November 13, 2017
I thoroughly enjoyed this book. It deals with the different personalities of human beings and how knowing more about ourselves and others can help us with our lives and relationships. (Though one chapter left me uneasy and I will address that at the end of this post).
The book contains 10 chapters dealing with popular personality analysis of the day, such as:
Highly Sensitive People
The Five Love Languages
The Myers-Briggs Type Indicator
The MBTI Cognitive Functions
The Clifton StrengthsFinder
I found Anne Bogel was clear and concise in her execution of explaining each of these. It was easy to understand, even though I hadn't heard of most of them.
In the introduction she makes it clear that our personality traits are not our character traits. I appreciated this differential.
She says here:
"While personality is a key part of who you are, it's just one of many things that make you you. Many important traits don't fall under the personality umbrella. Kindness, generosity, honesty, patience - those are all examples of character traits that interact with but are distinct from personality. It's easy to conflate character with personality; it's a common mistake...
...Compared to our personality traits, character traits are more malleable. Our personalities can only be managed (or tamed, some might say). Our character can be shaped, although this isn't easy and happens slowly, with effort."
Throughout the book she often reminds us that there is no right or wrong personality. We are all created the way God intended and the importance of learning about our personality is to be more understanding, not only of ourselves but of others who are different then us.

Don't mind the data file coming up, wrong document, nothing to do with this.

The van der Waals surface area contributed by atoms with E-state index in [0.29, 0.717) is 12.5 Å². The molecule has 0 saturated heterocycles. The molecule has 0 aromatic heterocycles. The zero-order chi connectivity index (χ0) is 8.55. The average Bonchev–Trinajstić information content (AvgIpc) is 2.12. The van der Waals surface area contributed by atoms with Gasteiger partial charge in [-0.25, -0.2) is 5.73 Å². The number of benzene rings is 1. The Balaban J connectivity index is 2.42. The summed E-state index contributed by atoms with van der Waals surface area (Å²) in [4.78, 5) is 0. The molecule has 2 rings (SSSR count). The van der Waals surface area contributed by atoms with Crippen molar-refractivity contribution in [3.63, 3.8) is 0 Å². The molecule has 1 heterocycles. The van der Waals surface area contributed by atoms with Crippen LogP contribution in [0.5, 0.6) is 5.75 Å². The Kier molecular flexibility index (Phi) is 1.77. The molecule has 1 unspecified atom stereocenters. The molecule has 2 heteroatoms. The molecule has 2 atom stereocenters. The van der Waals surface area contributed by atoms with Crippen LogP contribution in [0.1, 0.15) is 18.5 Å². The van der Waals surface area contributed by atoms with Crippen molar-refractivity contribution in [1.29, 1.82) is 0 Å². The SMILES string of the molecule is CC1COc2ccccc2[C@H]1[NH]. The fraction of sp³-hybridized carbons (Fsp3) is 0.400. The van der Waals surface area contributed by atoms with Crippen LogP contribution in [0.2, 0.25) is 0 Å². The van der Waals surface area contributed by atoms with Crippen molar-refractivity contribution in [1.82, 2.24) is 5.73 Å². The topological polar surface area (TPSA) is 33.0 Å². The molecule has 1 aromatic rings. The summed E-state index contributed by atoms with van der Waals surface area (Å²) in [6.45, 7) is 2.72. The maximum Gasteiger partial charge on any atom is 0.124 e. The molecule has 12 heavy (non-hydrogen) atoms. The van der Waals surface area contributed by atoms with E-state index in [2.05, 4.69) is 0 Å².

She says here:
"The promise is that when you understand yourself better - your strengths and weaknesses, emotional needs, and driving motivations - it is much easier to understand others as well, especially when they aren't like you."
For me, I would add that learning more about my personality is not only for my benefit, but for God's glory. I can use this knowledge to praise Him for the beauty of diversity He has created.
I enjoyed chapter two on introverts/extroverts and though I've read a bit about this in the past, I did learn something new, that there are not only different kinds of introverts and extroverts, but all of us have introverted and extroverted tendencies.
She says here:
"We all spend time introverting and extroverting; it's part of being human."
"While we all need to spend time introverting and extroverting (yes, these are appropriate verbs), our innate preference is reflected in our brain chemistries. If you're an introvert and you've ever had a baffling conversation with your extroverted roommate and thought, My brain just doesn't work like that, you're absolutely right. Your brain doesn't work like that.
Introverts and extroverts are literally wired differently."
We really are so uniquely made!
The chapter I got the most out of was on highly sensitive people. This only affects a small percentage of the population. 'HSP' does not mean overly emotional, but that some are physically wired in a highly sensitive way.
Anne says here:
"...a highly sensitive person (HSP) - that is, you have a highly sensitive nervous system. High sensitivity is a hardwired physiological trait that affects 15-20 percent of the population, across species, not just humans. These people aren't touchy or overly emotional; high sensitivity describes people whose nervous systems are more receptive to stimuli than those of the general population.